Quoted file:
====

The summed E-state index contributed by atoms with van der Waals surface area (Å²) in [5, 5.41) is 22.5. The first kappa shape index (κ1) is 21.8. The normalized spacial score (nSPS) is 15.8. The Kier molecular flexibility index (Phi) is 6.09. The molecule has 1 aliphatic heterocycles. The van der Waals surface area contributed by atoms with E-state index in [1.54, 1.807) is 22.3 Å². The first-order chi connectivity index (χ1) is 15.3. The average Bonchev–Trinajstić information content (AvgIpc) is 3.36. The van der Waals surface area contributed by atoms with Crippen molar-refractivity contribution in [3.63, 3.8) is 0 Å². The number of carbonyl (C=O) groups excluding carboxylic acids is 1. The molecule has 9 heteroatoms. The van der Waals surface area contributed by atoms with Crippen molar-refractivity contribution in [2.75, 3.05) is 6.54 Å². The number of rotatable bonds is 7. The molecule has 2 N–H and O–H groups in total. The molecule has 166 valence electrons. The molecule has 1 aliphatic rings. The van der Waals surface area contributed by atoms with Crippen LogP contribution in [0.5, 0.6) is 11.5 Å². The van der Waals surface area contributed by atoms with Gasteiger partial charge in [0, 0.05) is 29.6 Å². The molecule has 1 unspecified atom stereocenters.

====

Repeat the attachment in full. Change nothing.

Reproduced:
The summed E-state index contributed by atoms with van der Waals surface area (Å²) in [5, 5.41) is 22.5. The first kappa shape index (κ1) is 21.8. The normalized spacial score (nSPS) is 15.8. The Kier molecular flexibility index (Phi) is 6.09. The molecule has 1 aliphatic heterocycles. The van der Waals surface area contributed by atoms with E-state index in [1.54, 1.807) is 22.3 Å². The first-order chi connectivity index (χ1) is 15.3. The average Bonchev–Trinajstić information content (AvgIpc) is 3.36. The van der Waals surface area contributed by atoms with Crippen molar-refractivity contribution in [3.63, 3.8) is 0 Å². The number of carbonyl (C=O) groups excluding carboxylic acids is 1. The molecule has 9 heteroatoms. The van der Waals surface area contributed by atoms with Crippen molar-refractivity contribution in [2.75, 3.05) is 6.54 Å². The number of rotatable bonds is 7. The molecule has 2 N–H and O–H groups in total. The molecule has 166 valence electrons. The molecule has 1 aliphatic rings. The van der Waals surface area contributed by atoms with Crippen LogP contribution in [0.5, 0.6) is 11.5 Å². The van der Waals surface area contributed by atoms with Gasteiger partial charge in [0, 0.05) is 29.6 Å². The molecule has 1 unspecified atom stereocenters.